Not for the faint-hearted ...

Wednesday, December 12, 2007

Happy Birthday, Mary

Wishing you all the best on your birthday! Here is a view of the Castleblayney golf course, taken the last time we were there.

Sunday, December 09, 2007

Holidays are coming, holidays are coming...

I'm taking a well-earned break from a busy busy weekend.

After a PC Medic pick-up in the morning and a quick trip to the post office to buy stamps and - finally - post our Christmas cards (I hope the cards don't get too wet, or the watercolour will run!), I got my parents' present in town yesterday afternoon, despite the storm. It was the most miserable day to be in town, cold, wet, windy, and yet, town was as busy as usual.

I quickly retreated to Café en Seine, with an Irish Times and a hot chocolate, and was joined by Lisa around 2, for a nice chat, and another hot chocolate.

I called around to Susanne after that, and we chatted for a couple of hours, and I sampled some of the Jewish Bakery's lovely croissants, and a couple of very Christmasey gingerbread and chocolate biscuits sent over by her mum. Yummy!

This morning, after a bit of work on a customer's website, I had to go to PC World to buy ink for a customer's printer (Bizmart was closed yesterday - it was a bit of a bummer). Since I was in Carrickmines, I had a quick look in 53 Degrees North, where I purchased a nice pair of good, light, waterproof walking shoes for myself. And then, I went to Smyth Toy Shop, which wasn't as hectic as I thought it would be. I didn't really find anything there, though, as none of the girls are into Barbies any more. I asked about the Nintendo DS - they were sold out, but were hoping to get some more on Monday or Tuesday. The helpful shop assistant cautioned my optimism by saying that last week, they had received a shipment of 400 (FOUR HUNDRED!) of these, which were sold out in 3 hours - people were queuing for them! (Sorry, Brendan, I love you dearly, but I won't be queueing for 3 hours!)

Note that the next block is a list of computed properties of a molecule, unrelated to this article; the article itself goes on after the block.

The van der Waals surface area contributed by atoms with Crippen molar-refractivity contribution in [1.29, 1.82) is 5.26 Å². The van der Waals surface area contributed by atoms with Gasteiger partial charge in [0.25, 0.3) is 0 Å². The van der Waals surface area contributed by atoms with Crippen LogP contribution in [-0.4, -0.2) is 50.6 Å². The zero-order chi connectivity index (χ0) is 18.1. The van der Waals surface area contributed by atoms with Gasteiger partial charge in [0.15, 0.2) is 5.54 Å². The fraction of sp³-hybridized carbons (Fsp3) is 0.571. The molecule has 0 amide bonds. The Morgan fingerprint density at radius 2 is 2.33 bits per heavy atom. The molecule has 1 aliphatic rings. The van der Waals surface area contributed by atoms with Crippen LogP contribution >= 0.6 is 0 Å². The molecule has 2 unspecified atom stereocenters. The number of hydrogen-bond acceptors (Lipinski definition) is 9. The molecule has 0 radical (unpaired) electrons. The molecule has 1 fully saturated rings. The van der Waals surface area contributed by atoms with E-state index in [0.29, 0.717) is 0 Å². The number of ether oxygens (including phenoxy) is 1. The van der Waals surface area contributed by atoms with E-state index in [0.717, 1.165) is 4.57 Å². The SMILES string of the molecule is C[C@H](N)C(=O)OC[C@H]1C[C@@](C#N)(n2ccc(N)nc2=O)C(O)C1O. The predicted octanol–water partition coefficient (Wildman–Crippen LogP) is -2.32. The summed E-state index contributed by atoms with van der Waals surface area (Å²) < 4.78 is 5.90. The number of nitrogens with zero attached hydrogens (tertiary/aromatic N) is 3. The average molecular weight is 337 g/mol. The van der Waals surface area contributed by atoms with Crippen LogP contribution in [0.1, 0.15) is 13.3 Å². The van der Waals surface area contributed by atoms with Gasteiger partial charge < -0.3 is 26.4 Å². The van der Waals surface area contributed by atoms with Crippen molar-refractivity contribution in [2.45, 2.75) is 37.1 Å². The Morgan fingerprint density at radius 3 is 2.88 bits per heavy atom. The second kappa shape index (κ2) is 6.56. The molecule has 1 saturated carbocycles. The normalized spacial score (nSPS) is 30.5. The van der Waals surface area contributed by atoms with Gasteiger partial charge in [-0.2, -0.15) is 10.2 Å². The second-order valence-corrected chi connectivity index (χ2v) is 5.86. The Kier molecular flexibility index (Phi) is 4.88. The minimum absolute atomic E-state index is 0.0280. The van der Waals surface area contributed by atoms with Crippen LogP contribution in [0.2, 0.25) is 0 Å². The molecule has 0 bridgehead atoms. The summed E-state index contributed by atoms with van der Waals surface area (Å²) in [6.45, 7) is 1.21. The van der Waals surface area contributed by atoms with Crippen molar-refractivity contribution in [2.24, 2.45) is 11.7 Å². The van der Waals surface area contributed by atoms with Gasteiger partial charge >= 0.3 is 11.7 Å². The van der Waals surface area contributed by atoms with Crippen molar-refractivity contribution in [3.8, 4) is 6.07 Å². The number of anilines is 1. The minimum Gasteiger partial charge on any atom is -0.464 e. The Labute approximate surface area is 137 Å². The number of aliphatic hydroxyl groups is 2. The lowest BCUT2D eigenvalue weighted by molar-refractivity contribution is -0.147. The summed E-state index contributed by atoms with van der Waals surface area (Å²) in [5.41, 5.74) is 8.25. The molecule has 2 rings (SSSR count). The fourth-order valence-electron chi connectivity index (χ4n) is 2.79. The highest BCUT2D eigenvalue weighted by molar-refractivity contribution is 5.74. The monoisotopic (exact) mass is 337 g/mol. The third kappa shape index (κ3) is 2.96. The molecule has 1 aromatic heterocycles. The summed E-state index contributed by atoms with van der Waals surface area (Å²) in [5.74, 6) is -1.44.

So, this afternoon, as the weather was still dry (a glorious day compared to yesterday, despite the cold), I hopped on the Luas, and went into town, where my next target was The Toy Store, where I found all the toys I needed for the nieces and nephews and godchildren who are still young enough to enjoy toys! That shop is an Aladdin's cave if you're looking for slightly unusual toys or craft kits. I still have to shop for the older girls, who are at the stage where they are more interested in clothes than toys, and for our oldest godson, who is 15 (money is probably all he wants!). Supplemented by Véronique's parcel from Japan, which contains tons of goodies, I'll have plenty to keep everybody happy!

I have a bit of catching up to do on my paperwork this evening, so I won't get a chance to draw or paint (I messed about with some ink drawings earlier today, but not very successfully - I need to think it through before I set paint to paper - I'm going through a bit of an artistic dry patch at the moment - we've just been so busy, I haven't really got into my next project)